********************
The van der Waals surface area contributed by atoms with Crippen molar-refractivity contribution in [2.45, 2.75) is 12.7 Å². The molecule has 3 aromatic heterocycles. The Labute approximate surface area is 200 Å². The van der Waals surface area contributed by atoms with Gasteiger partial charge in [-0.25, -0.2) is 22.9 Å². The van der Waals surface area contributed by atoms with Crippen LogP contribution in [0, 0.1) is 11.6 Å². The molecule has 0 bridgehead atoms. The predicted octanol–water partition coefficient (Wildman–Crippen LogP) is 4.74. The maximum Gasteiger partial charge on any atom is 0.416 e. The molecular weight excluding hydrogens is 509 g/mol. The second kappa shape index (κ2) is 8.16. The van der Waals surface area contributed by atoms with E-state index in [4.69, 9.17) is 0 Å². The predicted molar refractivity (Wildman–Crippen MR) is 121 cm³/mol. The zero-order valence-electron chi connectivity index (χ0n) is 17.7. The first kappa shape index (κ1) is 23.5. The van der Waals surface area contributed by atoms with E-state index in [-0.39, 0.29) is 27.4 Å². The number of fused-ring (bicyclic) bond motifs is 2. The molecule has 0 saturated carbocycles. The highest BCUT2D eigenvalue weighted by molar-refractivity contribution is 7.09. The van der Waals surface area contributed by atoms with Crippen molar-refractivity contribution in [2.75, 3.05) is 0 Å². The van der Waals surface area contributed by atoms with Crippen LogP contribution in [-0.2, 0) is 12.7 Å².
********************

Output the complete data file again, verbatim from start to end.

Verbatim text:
The van der Waals surface area contributed by atoms with Crippen molar-refractivity contribution in [2.45, 2.75) is 12.7 Å². The molecule has 3 aromatic heterocycles. The Labute approximate surface area is 200 Å². The van der Waals surface area contributed by atoms with Gasteiger partial charge in [-0.25, -0.2) is 22.9 Å². The van der Waals surface area contributed by atoms with Crippen LogP contribution in [0, 0.1) is 11.6 Å². The molecule has 0 bridgehead atoms. The predicted octanol–water partition coefficient (Wildman–Crippen LogP) is 4.74. The maximum Gasteiger partial charge on any atom is 0.416 e. The molecular weight excluding hydrogens is 509 g/mol. The second kappa shape index (κ2) is 8.16. The van der Waals surface area contributed by atoms with E-state index in [4.69, 9.17) is 0 Å². The predicted molar refractivity (Wildman–Crippen MR) is 121 cm³/mol. The zero-order valence-electron chi connectivity index (χ0n) is 17.7. The first kappa shape index (κ1) is 23.5. The van der Waals surface area contributed by atoms with E-state index in [-0.39, 0.29) is 27.4 Å². The number of fused-ring (bicyclic) bond motifs is 2. The molecule has 0 saturated carbocycles. The highest BCUT2D eigenvalue weighted by molar-refractivity contribution is 7.09. The van der Waals surface area contributed by atoms with Crippen molar-refractivity contribution in [2.75, 3.05) is 0 Å². The van der Waals surface area contributed by atoms with Crippen LogP contribution in [-0.2, 0) is 12.7 Å².